The Struggle for Power Inside the Chinese Communist Party
With just 8 months until the Seventeenth Party's Congress, the power struggle inside the Chinese communist regime has developed into a life and death battle between the two factions led by Hu Jintao and former leader Jiang Zemin.
Targeting one another's factions to weaken and dismantle the other's power is not a simple game of battleships.
Recently, the “Shanghai faction,” led by former regime head Jiang Zemin, encountered a series of setbacks led by Hu:
Standing Political Bureau Member Looses Position
First, Shanghai Party Chief Chen Liangyu was sacked, then Standing Member of the Political Bureau, Huang Ju was forced to hand over control of the finance sector. Huang did not show up at the recent National Financial Working Meeting. His power had already been handed over to Premier Wen Jiabao, while the chief in Huang Ju's Office, Wang Wei, was also sacked, and put under house arrest to “confess his problem.” Wang was once deputy secretary-general of the Shanghai Municipal Party Committee.
According to the Hong Kong Economic Times, the regime stated, “because of Huang's chronic health problems, he could no longer continue to work. Since he had officially stopped working he handed over his power of the finance sector.”
Usually, people at the regime's top level never hand over power; unless it is to people they themselves have chosen. Huang lost his power not because of his health; it is the end of his political career and clearly shows that his “boss,” former leader Jiang Zemin, could no longer protect him.
Next Target: Jiang Mianheng
Not long ago, Hu mentioned Chen Liangyu's case during his speech at the Seventh Plenary Meeting of the Central Discipline Committee. Soon after that, the secretary-general of the Shanghai Municipal Party Committee Fan Deguan was put under “investigation;” Fan was Chen's close assistant, and he is currently the highest ranking official to have fallen in Shanghai because of the social security fund embezzlement case after Chen's arrest.
It shows that Hu had the intention to clean up Jiang Zemin's “Shanghai Faction” using the social security fund embezzlement investigation as the catalyst.
Hu's target is still aiming higher and closer to Jiang Jemin. Currently, negative news regarding Jiang Zemin's eldest son Jiang Minaheng began to show up on China's internet. People in Shanghai are being encouraged to report any questionable activities involving Jiang Mianheng. And once again, Shanghai tycoon Zhou Zhengyi, who has close ties with Jiang's faction, was also arrested.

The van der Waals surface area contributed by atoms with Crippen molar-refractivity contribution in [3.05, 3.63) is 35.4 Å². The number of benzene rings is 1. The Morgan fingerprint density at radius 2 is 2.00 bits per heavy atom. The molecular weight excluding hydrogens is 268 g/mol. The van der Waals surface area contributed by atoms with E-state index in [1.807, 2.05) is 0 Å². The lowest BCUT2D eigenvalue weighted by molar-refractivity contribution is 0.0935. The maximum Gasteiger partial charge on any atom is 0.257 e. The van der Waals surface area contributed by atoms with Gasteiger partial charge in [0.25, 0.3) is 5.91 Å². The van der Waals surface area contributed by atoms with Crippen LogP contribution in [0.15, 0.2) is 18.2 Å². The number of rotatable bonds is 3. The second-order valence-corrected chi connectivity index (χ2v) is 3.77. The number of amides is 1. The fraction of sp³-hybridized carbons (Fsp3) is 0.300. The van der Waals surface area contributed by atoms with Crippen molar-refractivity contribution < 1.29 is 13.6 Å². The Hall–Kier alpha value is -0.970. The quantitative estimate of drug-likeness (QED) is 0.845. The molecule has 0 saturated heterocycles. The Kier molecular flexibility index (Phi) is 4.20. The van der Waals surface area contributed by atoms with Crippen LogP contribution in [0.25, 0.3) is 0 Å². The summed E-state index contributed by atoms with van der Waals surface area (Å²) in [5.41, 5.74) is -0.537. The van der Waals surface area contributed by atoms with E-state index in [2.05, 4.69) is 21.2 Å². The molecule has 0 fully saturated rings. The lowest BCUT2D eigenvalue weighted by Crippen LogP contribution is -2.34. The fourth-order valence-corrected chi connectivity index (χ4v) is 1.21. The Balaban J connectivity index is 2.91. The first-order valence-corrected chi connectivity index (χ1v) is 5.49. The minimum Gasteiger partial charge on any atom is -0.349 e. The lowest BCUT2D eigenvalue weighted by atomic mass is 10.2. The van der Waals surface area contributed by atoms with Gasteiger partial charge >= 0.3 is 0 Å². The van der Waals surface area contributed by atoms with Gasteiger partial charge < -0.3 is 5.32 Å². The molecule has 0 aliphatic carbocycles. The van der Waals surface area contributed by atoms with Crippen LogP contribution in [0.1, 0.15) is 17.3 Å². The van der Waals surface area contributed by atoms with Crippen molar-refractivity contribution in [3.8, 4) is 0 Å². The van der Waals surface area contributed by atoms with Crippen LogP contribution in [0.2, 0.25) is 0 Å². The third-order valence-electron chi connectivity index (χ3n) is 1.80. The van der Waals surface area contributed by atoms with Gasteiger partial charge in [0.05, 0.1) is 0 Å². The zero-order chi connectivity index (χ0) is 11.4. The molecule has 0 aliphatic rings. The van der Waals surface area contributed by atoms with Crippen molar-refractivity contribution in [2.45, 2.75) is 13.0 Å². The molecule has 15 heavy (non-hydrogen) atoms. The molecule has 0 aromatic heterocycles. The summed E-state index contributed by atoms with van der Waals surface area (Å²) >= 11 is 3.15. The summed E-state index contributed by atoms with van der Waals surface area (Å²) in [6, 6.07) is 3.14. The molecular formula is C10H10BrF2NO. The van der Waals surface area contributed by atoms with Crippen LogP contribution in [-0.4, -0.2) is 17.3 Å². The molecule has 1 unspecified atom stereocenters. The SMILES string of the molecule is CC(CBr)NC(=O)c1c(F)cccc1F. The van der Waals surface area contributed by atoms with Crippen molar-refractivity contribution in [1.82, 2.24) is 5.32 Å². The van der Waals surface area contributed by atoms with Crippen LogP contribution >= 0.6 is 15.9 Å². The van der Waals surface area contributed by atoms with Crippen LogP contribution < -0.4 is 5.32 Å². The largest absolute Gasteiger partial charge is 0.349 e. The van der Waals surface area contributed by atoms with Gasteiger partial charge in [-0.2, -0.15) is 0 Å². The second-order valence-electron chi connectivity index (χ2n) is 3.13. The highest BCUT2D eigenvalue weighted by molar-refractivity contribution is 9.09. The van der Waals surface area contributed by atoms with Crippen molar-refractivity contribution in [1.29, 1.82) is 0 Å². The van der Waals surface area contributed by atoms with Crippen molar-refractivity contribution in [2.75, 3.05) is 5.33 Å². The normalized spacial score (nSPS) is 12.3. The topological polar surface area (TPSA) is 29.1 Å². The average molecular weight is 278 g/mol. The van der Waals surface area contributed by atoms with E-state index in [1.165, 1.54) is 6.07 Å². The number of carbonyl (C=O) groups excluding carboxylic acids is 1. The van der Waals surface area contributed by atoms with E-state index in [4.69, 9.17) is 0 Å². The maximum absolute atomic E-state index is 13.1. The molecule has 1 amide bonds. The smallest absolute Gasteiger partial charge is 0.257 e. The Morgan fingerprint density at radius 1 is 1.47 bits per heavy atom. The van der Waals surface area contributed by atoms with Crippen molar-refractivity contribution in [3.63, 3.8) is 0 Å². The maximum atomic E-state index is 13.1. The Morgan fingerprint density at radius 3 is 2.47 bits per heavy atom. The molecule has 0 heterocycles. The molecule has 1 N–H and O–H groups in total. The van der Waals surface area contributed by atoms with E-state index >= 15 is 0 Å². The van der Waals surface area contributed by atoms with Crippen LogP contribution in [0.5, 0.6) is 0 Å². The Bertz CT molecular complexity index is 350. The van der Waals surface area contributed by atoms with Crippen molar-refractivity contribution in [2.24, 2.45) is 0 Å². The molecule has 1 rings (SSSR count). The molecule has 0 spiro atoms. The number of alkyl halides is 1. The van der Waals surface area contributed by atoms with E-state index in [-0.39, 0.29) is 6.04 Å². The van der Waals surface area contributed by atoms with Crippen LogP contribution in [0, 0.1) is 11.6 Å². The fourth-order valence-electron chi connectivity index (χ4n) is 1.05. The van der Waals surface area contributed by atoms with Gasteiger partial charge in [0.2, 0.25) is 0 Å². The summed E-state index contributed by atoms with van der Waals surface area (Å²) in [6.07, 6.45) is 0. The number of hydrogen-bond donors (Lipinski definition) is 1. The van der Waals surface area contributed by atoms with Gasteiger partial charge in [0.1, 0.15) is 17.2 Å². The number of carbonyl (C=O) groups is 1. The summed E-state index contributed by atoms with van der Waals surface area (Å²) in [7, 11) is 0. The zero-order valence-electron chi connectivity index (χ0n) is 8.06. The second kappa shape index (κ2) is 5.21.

According to an Open Magazine report, the Central Discipline Committee has already obtained direct evidence of land embezzlement activities involving Jiang Zemin's two sons.
Chinese rights lawyer Zheng Enchong, who has been devoted for the past several years to exposing Zhou Zhengyi's involvement in the land embezzlement case, also published articles on the Internet indicating that people have provided him with a trove of information regarding Jiang Zemin's two sons' land embezzlement activities.
Hu's Greatest Challenge—the Military
According to Open Magazine, Hu already has sufficient political assets deployed in the Seventeenth Party's Congress to retain his power. Last year, Hu managed to put his people in the No.1 leadership positions in 14 provincial and municipal levels. Hu will also have sufficient control to make decisions for another 17 provincial and municipal levels before June 2007.
Despite all this success, Hu has only limited control over the military, where Jiang still has the most influence.
According to The Trend magazine (November 2006), Hu nearly died in an attempted assassination when he secretly visited a navy base in Qingdao, Shangdong Province in May 2006. It has been difficult to verify the report, but circumstantial evidence continues to surface supporting the speculation; such as Hu's removal of almost all officials in Qingdao, sacking Deputy Navy General Commander Wang Shouye, and releasing Jiang's deadly enemy Chen Xitong from jail. China issue experts also believe the unsuccessful assassination triggered Hu to strike out at Chen Liangyu, which revealed the deepening factional war between Hu and Jiang Zemin.
On January 1, 2007, Hong Kong Mingpao News also disclosed that both the Commander and Political Commissioner for the Beijing Garrison Military District were changed in late 2006. According to China Affair editor Wu Fan, this was done by Hu to prevent a coup.
Hu also issued five documents between the end of November and mid-December 2006, stressing his party's absolute leadership over the army, according to Chengming Magazine's January 2007 issue.
However, Hu is often challenged by the military. The Chinese military's sudden satellite destruction test raised wide international concerns, and the slow response from the regime's Ministry of Foreign Affairs showed that Hu is still not in the decision making loop.
From the nuclear threat by major general Zhu Chenghu in 2005 to the recent satellite destruction test, the military continues using patriotism as an excuse to damage Hu's international image, which is one of advocating a peaceful China. Jiang wants to show Hu that “the military is not in your hand.”
Sooner or later, there will be a decisive battle between Hu and Jiang, and judging from the current situation, it's not far away.